POSIX defines that...
cd was not given any arguments, it will use the value of
$HOME if the variable is set, and do nothing otherwise (although it also says that results are unspecified). —
...if an argument is
~ or begins with
~/, the tilde will be expanded to the value of
$HOME if the variable is set; the results are unspecified otherwise. —
$HOME is set, then all three commands are equivalent. (Extra slashes after directory names are meaningless.)
$HOME is not set, then the results of both
cd are unspecified:
In bash, AT&T ksh, and Heirloom sh, plain
cd will fail with "no home directory".
In csh, zsh, dash, and MirBSD mksh, plain
cd will do nothing.
In tcsh, plain
cd will look up the home directory using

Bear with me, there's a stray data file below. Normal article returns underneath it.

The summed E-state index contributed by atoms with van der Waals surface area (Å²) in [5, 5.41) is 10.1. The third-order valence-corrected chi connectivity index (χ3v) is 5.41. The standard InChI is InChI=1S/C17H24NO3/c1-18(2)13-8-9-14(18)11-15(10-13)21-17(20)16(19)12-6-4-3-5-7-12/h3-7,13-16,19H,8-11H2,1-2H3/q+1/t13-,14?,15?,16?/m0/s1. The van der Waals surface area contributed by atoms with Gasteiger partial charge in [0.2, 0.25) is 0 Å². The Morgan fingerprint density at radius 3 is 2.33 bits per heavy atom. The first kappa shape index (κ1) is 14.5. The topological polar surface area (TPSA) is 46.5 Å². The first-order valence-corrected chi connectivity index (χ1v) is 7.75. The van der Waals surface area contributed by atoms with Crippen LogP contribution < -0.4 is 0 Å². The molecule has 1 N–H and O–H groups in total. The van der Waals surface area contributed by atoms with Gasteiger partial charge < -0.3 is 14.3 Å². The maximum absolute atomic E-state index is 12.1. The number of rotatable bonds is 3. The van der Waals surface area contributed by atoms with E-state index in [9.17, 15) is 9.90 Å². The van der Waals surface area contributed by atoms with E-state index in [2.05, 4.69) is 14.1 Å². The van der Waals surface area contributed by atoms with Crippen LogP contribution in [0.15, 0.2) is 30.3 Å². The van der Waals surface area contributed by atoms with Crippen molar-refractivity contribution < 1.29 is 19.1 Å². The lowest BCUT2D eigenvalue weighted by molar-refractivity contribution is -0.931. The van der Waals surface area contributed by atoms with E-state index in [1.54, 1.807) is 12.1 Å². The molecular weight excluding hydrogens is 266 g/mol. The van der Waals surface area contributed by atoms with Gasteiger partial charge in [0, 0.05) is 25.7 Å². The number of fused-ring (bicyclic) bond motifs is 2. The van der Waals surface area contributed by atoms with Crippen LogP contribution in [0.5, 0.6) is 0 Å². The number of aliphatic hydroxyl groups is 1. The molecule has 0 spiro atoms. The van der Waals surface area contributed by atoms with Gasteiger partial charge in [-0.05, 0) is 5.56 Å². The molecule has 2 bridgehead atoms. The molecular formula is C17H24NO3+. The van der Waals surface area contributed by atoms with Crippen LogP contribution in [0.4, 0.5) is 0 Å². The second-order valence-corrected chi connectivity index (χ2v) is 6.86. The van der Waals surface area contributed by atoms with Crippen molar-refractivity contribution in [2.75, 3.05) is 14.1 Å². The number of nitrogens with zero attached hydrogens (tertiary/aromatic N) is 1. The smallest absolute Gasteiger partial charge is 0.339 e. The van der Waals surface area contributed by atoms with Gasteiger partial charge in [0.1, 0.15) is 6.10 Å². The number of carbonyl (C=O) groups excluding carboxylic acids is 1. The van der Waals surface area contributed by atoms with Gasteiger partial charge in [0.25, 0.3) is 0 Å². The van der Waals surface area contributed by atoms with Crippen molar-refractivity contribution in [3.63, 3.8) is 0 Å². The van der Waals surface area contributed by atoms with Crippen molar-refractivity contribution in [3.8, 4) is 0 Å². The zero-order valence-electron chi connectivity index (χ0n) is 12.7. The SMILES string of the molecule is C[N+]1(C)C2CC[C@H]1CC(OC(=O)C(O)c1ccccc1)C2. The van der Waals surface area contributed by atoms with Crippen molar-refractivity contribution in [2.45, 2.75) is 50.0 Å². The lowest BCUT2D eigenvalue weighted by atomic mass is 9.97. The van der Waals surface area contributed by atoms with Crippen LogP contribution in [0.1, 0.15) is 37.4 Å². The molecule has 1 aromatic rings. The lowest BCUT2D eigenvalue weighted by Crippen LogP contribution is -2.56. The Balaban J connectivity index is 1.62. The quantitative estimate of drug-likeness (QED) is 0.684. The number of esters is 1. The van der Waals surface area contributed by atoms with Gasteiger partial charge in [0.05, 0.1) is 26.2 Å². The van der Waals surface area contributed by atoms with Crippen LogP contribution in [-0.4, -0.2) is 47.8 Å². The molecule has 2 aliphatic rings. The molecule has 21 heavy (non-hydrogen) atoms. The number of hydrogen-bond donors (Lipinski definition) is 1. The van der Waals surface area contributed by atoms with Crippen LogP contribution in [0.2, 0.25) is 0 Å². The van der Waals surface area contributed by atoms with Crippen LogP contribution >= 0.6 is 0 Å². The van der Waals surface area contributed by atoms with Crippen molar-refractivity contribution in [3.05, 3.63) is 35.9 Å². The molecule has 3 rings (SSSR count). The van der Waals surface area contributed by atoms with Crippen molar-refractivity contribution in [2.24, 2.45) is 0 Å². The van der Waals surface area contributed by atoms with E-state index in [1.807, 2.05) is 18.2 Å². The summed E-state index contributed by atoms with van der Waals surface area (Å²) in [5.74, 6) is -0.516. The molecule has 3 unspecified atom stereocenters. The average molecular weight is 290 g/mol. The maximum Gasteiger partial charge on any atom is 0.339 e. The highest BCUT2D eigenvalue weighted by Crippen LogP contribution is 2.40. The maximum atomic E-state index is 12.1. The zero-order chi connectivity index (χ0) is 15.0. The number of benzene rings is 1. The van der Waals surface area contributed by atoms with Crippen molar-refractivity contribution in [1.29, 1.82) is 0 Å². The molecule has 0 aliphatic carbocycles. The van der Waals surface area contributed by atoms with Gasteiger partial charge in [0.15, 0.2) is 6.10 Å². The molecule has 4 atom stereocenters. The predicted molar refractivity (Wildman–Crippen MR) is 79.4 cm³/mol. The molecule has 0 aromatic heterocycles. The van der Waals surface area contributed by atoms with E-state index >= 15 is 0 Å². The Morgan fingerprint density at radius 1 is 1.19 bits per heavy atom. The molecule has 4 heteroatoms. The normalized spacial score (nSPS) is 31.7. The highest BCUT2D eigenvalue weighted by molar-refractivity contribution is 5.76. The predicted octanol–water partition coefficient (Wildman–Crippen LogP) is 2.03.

As for the
bash and tcsh will expand
~ to the home directory from
AT&T ksh will expand
~ to your username (?!).
In csh and zsh,
~ will expand to an empty string. (
cd ~ will therefore do nothing, like plain
cd, in those shells.)
In dash and MirBSD mksh, the
~ will remain a literal
cd ~ will try to change to a directory named such.)
Heirloom sh never expands
~ even if
$HOME is set – it probably predates the convention.
Out of these, only csh and zsh stick to the POSIX definition of expanding
~ to the value of
$HOME even if it is empty.
(The fish shell always sets
getpwnam() on startup if the variable empty, and refuses to modify it afterwards.)